AIHA can be Primary or Secondary. Primary is when the RBCs acquire "markers" that make the body think of them as "foreign substances" and cause the immune system to attack them. Secondary can be caused by drugs, disease, cancer, blood parasites or heavy metals. At this point the vet is unsure which Abbie has. It could be blood parasites, caused by something else OR be primary.

Sometimes AIHA can be gradual or sudden. Signs are related to lack of oxygen - weakness, lethargy, anorexia. The heart rate and respiration increase. Heart murmurs and pale gums may also be present. Sometimes jaundice is also seen in severe cases (yellow cast to skin and gums). In Abbie's case, it was sudden and fairly severe because it wasn't diagnosed right away.

*****This is important to remember, if you see ANY of this in your dogs - especially PALE GUMS, please take your dog to the vet and have a blood test run. ****

The first step is to stop the immune system from killing the RBCs. Drugs such as Prednisone is use to suppress the immune system and cause a remission. More than likely we will be on this for many weeks.

All the good news the vet gave me was very positive. Her Bone marrow is producing RBCs so she is attempting to replace the loss. Her liver and kidney functions are terrific. She is eating everything I put in front of her, so we hope she will gain the weight she lost so quickly and that it will help her system function at it's utmost.

The bad news is that this isn't something she will recover overnight from (at least in most cases) so on Monday, I'm not going to expect a full recovery diagnosis, but hope to see some improvement and at least a slight increase in RBC's. It does take time for the body to replace the lost RBCs and the good news is that thanks to a wonderful vet, we now have that time.

For those wondering , yes Abbie slept with me last night. I did try to make her stay in her crate, but she threw a hissy fit as she KNOWS that she always sleeps with me. . So most of the night she did sleep with me. She got up twice, once to get a drink of water and once because she wanted to. The second time she got up, I got up and put her in her crate. She was content to sleep the rest of the night in her crate. Because of the decreased oxygen-carrying capacity in her system, she cannot be allowed to exercise or get excited. We don't want to put a strain on her heart.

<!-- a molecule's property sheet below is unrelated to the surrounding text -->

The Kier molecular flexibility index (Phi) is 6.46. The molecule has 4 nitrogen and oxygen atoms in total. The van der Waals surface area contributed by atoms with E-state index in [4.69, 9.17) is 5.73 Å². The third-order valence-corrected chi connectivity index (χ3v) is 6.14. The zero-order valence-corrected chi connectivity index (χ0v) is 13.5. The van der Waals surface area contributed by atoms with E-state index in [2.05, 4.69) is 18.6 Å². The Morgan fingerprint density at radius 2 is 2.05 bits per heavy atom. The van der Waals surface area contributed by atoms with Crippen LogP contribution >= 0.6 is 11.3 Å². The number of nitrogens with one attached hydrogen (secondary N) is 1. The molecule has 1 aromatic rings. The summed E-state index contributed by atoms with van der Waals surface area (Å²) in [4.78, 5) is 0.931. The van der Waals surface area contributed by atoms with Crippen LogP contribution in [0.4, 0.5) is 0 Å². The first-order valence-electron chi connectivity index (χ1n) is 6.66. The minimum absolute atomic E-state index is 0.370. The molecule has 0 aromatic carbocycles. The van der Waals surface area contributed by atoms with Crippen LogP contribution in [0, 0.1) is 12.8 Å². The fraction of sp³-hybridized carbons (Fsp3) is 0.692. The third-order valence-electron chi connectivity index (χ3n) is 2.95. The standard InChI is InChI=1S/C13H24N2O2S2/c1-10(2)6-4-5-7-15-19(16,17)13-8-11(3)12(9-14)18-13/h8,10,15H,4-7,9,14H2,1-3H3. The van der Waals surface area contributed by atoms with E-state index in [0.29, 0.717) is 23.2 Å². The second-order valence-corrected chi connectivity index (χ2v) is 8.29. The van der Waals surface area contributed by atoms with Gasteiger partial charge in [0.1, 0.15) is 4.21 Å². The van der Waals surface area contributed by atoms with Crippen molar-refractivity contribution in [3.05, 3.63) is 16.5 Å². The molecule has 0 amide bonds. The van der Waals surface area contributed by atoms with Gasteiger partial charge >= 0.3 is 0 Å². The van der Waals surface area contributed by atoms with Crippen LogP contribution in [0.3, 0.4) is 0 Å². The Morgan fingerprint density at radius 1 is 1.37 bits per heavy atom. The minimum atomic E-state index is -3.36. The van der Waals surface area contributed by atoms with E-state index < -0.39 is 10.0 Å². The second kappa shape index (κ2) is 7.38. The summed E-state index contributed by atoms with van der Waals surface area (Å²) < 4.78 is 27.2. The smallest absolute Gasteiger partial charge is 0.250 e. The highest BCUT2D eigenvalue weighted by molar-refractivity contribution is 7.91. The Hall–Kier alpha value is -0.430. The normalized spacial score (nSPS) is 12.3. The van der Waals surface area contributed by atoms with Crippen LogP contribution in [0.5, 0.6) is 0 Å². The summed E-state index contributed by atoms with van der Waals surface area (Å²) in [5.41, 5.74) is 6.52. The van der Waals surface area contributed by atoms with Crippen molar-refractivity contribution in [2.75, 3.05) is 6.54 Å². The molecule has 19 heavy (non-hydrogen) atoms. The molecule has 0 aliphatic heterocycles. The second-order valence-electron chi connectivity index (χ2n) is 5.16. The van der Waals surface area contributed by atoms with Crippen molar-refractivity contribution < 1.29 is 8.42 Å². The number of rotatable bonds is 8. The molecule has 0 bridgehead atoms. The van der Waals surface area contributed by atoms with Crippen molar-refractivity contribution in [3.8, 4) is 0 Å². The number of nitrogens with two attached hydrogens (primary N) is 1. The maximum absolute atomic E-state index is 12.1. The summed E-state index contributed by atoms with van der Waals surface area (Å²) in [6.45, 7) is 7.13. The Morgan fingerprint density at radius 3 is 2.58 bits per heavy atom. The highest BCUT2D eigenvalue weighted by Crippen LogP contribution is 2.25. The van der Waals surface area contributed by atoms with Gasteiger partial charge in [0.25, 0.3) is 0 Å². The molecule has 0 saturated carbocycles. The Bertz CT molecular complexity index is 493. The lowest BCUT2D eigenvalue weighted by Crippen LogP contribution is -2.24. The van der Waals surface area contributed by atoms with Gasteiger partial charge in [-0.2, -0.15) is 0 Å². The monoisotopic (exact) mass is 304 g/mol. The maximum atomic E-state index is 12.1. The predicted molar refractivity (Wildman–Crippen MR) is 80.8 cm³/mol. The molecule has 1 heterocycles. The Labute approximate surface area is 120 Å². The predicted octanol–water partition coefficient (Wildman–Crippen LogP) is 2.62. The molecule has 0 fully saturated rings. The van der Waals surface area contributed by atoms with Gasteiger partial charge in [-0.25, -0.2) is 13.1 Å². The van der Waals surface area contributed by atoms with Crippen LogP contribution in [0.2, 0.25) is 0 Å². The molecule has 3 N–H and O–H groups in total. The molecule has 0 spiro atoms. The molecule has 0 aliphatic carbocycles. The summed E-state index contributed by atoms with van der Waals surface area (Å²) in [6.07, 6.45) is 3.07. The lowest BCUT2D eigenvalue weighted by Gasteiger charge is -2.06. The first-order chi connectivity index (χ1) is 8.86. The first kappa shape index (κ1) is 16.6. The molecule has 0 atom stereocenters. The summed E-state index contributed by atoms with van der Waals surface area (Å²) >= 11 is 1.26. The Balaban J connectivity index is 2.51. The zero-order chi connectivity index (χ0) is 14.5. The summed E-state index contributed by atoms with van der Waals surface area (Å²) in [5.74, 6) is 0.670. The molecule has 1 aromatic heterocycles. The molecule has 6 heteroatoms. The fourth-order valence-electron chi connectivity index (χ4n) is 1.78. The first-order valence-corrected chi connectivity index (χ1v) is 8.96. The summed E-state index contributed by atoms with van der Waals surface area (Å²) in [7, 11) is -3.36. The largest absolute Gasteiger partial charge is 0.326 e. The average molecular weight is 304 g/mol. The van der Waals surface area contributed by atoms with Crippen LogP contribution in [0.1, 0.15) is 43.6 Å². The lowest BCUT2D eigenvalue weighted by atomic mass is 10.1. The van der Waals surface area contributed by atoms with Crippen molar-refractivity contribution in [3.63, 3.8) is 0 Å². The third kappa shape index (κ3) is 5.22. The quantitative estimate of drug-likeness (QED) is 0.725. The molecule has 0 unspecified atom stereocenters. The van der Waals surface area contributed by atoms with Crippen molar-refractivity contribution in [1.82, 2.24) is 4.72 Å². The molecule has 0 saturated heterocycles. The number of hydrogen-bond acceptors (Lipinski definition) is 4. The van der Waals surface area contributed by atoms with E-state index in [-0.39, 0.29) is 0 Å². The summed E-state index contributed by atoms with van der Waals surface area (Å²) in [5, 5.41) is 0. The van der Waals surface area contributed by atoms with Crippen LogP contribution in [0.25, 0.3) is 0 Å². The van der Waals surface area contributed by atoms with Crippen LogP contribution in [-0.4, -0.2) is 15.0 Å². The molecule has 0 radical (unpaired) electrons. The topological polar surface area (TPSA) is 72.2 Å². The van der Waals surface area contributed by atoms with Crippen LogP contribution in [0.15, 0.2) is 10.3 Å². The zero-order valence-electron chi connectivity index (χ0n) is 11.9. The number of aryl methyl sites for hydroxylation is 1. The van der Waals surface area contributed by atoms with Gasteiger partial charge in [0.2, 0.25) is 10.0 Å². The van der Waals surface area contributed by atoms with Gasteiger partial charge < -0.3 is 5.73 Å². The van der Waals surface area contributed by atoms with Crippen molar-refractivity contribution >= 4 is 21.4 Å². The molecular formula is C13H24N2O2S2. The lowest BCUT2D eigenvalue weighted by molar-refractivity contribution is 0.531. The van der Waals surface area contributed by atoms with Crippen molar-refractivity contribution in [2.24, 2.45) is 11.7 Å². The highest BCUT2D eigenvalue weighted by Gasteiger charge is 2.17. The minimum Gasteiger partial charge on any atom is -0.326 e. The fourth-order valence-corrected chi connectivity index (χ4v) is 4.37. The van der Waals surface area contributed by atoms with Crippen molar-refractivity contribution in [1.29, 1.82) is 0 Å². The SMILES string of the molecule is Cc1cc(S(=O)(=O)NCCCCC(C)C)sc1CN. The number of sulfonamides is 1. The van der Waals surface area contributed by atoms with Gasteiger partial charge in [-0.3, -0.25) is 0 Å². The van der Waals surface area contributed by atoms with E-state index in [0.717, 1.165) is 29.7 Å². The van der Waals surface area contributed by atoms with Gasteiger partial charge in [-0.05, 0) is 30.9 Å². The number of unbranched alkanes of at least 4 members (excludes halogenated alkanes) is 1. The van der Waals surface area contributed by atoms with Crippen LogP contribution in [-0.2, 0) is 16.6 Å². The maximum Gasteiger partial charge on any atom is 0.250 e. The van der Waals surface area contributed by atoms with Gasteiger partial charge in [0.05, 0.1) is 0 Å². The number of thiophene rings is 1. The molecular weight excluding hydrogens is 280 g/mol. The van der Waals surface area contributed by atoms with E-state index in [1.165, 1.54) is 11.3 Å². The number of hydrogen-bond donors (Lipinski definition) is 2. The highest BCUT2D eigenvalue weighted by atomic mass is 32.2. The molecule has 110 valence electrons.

I'm mainly writing this to let everyone know the clinic signs to watch for. If your dog exhibits pale gums, is lethargic and weak - DON'T WAIT. Get your dog to the vet ASAP. Make sure they draw blood and test! If the first vet would have done this, we may not have had to go through blood transfusions and me watching my dog dying in front of me.

Abbie is resting comfortably in her crate right now and wants me to send everyone an "AROOO" (which translates to HAPPY HOLIDAYS).


Always follow your gut instincts. Abbie was eating, doing everything she was suppose to be doing, but she lacked energy so severely that she couldn't even release her bowels without falling over. It's tough trying to make decisions based on what a non-vet (ME) is seeing, but I knew that there was something wrong. I suspected that she bottomed out again on her RBC's.

Abbie's temperature was normal (a good thing), her heart still has a slight murmur too it, but her gums were still pale white.

The attending emergency vet was excellent. He ran her blood count and as I suspected, she bottomed back out to 10% RBCs. He said that this was common in a blood transfusion because the blood given was probably getting old and dying. The bad news is that her White Blood cells were up in the 47,000 range.

Also another disturbing news was that he couldn't get a count on her bone marrow producing any RBC's. From all that I read, this is the problem with giving blood transfusions, it can cause a suppression to the bone marrow's response to anemia. Not good, but the vet is uncertain on that one, he said he will go with what her attending vet said on her ability to make RBC's and put it down to such thin blood that he couldn't get enough to get a count. So we will hope for the best.

Because she has had a blood transfusion, they didn't want to risk another one, and I certainly didn't want to risk it either and cause more harm than good. So they are trying a newer treatment - Oxyglobin. Not certain exactly what this is, but I'm pretty sure that it's probably the much needed oxygen she needs in her system. The vet stated that this is less likely to cause reactions in her system. She will have to stay until tomorrow evening so that they can monitor her. Once again, almost immediately she perked right up from the Oxyglobin treatment and the vet kind of grinned at me and said "Oh yeah, she's already bossing us around!"